Glider Snatch

I was watching last night’s Daily Show today and the guest, Mitchell Zuckoff, was promoting his book, Lost in Shangri-La, about the rescue of some plane crash survivors in New Guinea during World War II. Some airborne soldiers parachuted in first and cleared off a patch so some gliders could land. Eventually they flew everyone out on gliders, which Zuckoff said was done with rubber bands, so I envisioned them building a giant slingshot and shooting the gliders into the air. I knew gliders were used on D Day, towed behind airplanes from England, but it was a one-way mission to land troops and equipment together in fields rather than spread out like paratroops would be. I didn’t think they could take off again especially since there was no runway, just a clearing. I found an interview with the commander of the rescue mission where he said they snatched the gliders up and everyone got out okay. Then I had to look up exactly how you snatch a glider up. It turns out they would tie an elastic tow rope up on some poles and a plane would fly in very, very low with a hook lowered that would catch the tow line and yank the glider up into the air. There’s even a YouTube video:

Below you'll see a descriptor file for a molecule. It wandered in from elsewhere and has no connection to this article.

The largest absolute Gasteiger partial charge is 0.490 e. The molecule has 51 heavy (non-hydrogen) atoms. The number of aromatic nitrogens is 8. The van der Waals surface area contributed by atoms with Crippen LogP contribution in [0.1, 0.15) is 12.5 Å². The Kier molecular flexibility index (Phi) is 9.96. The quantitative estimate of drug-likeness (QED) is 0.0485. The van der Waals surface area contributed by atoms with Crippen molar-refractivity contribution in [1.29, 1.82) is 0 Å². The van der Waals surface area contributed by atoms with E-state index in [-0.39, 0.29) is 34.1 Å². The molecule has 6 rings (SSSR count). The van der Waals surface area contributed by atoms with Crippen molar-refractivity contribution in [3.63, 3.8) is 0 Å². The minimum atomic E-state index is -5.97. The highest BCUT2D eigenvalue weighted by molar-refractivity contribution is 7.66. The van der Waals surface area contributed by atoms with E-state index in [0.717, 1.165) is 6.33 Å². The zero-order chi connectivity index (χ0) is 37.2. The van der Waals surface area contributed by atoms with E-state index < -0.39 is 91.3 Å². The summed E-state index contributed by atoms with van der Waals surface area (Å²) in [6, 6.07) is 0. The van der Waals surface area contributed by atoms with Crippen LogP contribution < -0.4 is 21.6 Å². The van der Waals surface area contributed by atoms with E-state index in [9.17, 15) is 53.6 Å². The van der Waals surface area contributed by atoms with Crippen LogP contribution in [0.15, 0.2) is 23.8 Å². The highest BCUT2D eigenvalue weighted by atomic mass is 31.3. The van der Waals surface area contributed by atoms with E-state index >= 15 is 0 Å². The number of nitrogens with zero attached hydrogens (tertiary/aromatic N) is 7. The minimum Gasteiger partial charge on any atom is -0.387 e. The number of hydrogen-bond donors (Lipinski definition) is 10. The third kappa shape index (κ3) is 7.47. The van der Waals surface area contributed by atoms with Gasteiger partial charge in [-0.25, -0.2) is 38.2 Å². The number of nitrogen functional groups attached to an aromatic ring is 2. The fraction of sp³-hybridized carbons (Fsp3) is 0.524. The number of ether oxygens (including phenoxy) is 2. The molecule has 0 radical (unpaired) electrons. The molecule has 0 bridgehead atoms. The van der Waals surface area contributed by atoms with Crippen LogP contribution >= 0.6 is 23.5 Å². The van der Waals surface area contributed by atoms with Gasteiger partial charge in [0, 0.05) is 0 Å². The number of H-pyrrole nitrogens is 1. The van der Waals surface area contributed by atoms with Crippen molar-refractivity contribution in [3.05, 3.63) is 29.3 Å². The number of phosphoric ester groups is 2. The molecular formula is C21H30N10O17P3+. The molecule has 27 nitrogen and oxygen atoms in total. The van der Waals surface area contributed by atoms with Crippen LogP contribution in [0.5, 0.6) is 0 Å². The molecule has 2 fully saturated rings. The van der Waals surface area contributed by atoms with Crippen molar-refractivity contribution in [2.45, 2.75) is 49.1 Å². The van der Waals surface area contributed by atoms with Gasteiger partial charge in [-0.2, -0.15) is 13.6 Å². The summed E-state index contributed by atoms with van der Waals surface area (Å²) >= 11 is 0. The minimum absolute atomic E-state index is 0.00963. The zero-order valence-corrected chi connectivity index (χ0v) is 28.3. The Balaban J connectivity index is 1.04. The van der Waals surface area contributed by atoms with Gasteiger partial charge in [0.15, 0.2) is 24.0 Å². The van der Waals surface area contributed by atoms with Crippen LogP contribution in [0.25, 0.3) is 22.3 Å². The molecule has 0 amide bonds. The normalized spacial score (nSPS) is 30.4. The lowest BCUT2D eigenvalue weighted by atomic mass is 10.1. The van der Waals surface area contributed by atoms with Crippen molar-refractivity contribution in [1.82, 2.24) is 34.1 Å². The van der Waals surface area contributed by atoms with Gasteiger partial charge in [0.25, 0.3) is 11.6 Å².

2 thoughts on “Glider Snatch

  1. That’s amazing! And the reason to use gliders was because they could operate in and out of a very small, rough runway? Surely helicopters would be used today.

  2. The gliders were part of the airborne troops along with paratroopers. Gliders would land just about anywhere and the advantage was you had a group of soldiers already together and they could take heavier equipment than paratroopers.The glider pilots got out and fought too. So you are right that helicopters do the same thing today. But gliders are very quiet and might have been a good way to go in and get Osama bin Laden (except for getting through Pakistan’s airspace undetected). Then have helicopters go in and get the soldiers back out.

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